(637d) The Effect of Patterned Silicone Surfaces on Bacterial Adhesion

Liang, X., Wayne State University
Wang, A., Wayne State University
Tang, H., Wayne State University
Cao, T., Wayne State University
Mcallister II, J. P., Wayne State University
Salley, S. O., Wayne State University
Ng, K. Y. S., Wayne State University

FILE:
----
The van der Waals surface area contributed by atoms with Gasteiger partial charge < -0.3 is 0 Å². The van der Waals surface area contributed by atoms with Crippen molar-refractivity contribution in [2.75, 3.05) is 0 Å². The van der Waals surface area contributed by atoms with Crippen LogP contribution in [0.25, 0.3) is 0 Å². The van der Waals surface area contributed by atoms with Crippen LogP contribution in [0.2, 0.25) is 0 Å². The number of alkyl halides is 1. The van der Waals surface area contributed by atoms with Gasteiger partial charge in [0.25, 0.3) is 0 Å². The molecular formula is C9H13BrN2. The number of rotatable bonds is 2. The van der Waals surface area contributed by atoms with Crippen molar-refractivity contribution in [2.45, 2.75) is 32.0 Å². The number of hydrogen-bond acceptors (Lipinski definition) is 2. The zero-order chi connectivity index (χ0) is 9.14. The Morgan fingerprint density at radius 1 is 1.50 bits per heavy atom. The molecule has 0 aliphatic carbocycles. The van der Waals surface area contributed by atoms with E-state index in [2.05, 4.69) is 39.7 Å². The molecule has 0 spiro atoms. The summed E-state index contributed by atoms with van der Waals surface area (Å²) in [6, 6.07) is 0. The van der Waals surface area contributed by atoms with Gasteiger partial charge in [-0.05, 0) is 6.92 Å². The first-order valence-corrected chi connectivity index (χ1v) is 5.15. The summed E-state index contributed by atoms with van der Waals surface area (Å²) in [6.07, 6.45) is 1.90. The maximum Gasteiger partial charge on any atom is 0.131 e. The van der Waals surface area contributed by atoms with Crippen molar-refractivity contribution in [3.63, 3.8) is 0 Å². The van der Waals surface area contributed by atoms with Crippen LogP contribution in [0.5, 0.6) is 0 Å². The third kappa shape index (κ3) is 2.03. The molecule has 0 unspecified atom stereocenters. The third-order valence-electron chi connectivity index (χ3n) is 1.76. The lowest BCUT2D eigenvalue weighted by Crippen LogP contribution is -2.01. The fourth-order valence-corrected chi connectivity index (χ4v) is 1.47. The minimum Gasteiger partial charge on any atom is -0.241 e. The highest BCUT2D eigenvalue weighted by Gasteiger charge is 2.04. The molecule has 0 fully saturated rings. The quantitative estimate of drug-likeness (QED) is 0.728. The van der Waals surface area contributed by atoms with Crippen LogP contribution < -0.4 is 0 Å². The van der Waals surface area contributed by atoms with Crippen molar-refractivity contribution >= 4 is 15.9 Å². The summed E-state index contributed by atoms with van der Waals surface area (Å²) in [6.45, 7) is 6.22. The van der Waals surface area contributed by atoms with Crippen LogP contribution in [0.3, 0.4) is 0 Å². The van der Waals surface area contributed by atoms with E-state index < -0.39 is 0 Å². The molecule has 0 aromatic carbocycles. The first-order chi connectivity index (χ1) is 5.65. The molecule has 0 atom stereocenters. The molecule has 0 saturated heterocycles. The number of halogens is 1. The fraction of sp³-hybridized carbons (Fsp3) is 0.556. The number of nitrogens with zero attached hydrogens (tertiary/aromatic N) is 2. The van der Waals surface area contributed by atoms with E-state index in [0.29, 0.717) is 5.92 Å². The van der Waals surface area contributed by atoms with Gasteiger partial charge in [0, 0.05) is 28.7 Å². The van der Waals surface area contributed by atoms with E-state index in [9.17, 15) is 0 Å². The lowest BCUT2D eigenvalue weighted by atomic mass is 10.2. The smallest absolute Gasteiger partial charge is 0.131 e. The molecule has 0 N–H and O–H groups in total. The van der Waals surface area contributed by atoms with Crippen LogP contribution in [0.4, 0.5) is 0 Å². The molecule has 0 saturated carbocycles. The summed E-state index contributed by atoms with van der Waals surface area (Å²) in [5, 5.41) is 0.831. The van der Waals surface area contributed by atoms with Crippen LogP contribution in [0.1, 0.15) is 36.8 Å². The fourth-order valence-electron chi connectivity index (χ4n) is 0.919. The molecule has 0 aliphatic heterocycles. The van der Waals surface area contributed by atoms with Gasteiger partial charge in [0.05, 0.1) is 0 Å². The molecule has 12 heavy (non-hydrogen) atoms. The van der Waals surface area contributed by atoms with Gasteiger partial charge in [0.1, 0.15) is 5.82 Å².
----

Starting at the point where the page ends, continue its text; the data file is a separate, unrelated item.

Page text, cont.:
Bacterial adhesion and contamination of non-biological surfaces are serious problems in the implanted medical device fields. The surface-associated bacterial infections are one of the most complications for implanted devices. Bacterial adhesion is dependent on the physicochemical properties of both the bacterial cell and substrate surfaces. In this study, the adhesion of S. epidermidis on silicone surfaces with different pattern sizes and surface roughness varying from several nm to hundreds of nm was investigated by scanning electron microscopy and bacterial colony counting. A simple approach is employed to introduce pattern structure on silicone surface with sonicator. Our previous studies have shown that surface topography (roughness and configuration) influence bacterial adhesion. It is believed that the irregularities of polymeric surfaces promote bacterial adhesion and biofilm deposition. Roughening the surface of certain materials greatly increases bacterial colonization. The results of this study provides a better understanding of the effects of patterned structured on bacterial adhesion and thus lead to novel surface modification strategies to various medical implants applications.